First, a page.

[caption id="attachment_533" align="alignleft" width="300" caption="Dessert."][/caption]

[caption id="attachment_534" align="alignleft" width="300" caption="Cookies made with the leftover custard."][/caption]

Together with this dinner, I also made this lemon pudding with basil custard sauce. To make the pudding, a mixture of gelatin, water and lemon zest is added to a meringue (egg white foam).

The result is hardly what I’d think of as a pudding - it’s very light and airy, almost like a lemon Italian ice without the ice crystals, if you can imagine that.

To this is added a basil custard sauce. To make the sauce, the recipe says to bring milk carefully to a boil, without letting it boil over, and then add plenty of basil leaves to steep in it as it cools. Once the milk has cooled, you can remove the basil leaves and heat the milk again.

Finally, you add several egg yolks, which help to thicken the final sauce.

Egg yolks are interesting to work with in conjunction with hot liquids. Typically the proteins in eggs coagulate at high temperatures, and this coagulation gives you scrambled eggs (for example). Even in a simple fried egg, the solidification and opacification of the yolk results from the coagulation of the egg (white) proteins. This is my understanding, anyway.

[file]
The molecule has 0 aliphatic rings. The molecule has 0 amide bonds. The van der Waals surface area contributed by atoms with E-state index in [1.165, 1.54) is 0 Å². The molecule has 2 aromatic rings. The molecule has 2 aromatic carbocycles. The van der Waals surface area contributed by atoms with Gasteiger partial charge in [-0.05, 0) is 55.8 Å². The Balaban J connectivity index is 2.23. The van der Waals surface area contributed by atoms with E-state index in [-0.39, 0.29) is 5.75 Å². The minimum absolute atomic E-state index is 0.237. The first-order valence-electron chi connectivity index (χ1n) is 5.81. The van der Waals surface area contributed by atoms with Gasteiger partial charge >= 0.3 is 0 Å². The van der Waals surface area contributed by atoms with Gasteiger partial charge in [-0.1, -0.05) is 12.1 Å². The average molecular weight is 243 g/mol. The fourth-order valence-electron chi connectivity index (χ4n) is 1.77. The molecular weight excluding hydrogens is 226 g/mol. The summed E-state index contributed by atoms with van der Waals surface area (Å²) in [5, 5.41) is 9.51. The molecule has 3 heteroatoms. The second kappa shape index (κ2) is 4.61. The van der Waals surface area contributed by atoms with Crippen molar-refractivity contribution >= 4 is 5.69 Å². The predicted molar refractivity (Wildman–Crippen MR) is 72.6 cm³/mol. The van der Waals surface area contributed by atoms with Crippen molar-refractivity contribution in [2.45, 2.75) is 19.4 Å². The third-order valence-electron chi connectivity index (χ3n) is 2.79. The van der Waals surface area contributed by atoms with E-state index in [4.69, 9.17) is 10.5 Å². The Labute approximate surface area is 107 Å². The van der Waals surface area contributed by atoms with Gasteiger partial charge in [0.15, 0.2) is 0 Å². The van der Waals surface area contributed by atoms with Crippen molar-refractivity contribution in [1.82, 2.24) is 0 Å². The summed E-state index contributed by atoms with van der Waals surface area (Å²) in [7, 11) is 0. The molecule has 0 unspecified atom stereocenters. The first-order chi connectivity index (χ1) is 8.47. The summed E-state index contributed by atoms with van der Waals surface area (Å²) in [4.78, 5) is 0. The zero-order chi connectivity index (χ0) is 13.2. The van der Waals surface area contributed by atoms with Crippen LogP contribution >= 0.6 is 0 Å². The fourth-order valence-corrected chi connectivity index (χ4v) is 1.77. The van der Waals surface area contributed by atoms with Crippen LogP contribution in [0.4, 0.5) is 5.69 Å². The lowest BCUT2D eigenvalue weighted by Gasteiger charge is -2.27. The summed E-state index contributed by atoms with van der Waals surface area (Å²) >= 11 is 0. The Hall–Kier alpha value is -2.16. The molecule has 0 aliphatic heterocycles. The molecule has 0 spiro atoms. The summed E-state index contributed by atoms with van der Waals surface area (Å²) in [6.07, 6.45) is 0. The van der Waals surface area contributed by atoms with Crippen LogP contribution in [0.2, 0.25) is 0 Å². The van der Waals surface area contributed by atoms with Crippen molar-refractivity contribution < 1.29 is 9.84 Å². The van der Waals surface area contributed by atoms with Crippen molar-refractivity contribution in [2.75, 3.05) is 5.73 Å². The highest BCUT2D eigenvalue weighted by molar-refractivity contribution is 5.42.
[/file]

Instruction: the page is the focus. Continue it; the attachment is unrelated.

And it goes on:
But when you’re making a custard, you don’t want coagulation. That would give you a custard base plus scrambled eggs. You avoid this by tempering the yolks, which means that you mix them together with a small part of the hot liquid to raise their temperature, then mix that mixture back into the larger batch of liquid. Doing so causes the eggs to heat up more slowly, which for some reason prevents them from coagulating. (I haven’t been able to find a satisfactory explanation of why, yet).

Once the custard is made, you simply pour the basil custard sauce (also known as a creme anglaise) over the pudding. It’s a really interesting and extremely refreshing combination. It’s best served with a basil leaf for garnish - see above photo - and some berries, e.g. raspberries or blueberries. I originally made the pudding in a giant dish but next time I’ll pour it directly into wine glasses to set.

We got through the pudding pretty quickly, but there was a lot of custard left over. To try to use it up, I just added a huge amount of flour and made cookies out of it. They tasted OK, but the texture was really off.

I don’t know if that was primarily because my oven freaked out - it often goes to 500 degrees for no apparent reason, which forced me to pull the cookies out immediately - or whether it was because there is something wrong with the recipe I improvised.